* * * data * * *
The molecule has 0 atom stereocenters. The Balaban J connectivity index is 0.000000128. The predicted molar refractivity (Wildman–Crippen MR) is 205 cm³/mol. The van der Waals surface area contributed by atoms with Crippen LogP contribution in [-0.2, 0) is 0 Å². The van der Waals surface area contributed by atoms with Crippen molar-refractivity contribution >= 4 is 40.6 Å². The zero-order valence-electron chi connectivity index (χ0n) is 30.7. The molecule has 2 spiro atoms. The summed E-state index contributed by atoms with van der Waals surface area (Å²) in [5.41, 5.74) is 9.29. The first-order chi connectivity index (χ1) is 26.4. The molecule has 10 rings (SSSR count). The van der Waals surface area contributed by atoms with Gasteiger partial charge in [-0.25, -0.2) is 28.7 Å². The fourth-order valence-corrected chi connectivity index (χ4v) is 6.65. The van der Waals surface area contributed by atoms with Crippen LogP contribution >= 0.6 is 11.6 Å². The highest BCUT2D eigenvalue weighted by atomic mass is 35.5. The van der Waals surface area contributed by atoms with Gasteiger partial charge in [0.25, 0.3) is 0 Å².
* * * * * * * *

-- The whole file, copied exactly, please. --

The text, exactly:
The molecule has 0 atom stereocenters. The Balaban J connectivity index is 0.000000128. The predicted molar refractivity (Wildman–Crippen MR) is 205 cm³/mol. The van der Waals surface area contributed by atoms with Crippen LogP contribution in [-0.2, 0) is 0 Å². The van der Waals surface area contributed by atoms with Crippen molar-refractivity contribution >= 4 is 40.6 Å². The zero-order valence-electron chi connectivity index (χ0n) is 30.7. The molecule has 2 spiro atoms. The summed E-state index contributed by atoms with van der Waals surface area (Å²) in [5.41, 5.74) is 9.29. The first-order chi connectivity index (χ1) is 26.4. The molecule has 10 rings (SSSR count). The van der Waals surface area contributed by atoms with Gasteiger partial charge in [-0.25, -0.2) is 28.7 Å². The fourth-order valence-corrected chi connectivity index (χ4v) is 6.65. The van der Waals surface area contributed by atoms with Crippen LogP contribution >= 0.6 is 11.6 Å². The highest BCUT2D eigenvalue weighted by atomic mass is 35.5. The van der Waals surface area contributed by atoms with Gasteiger partial charge in [0.25, 0.3) is 0 Å².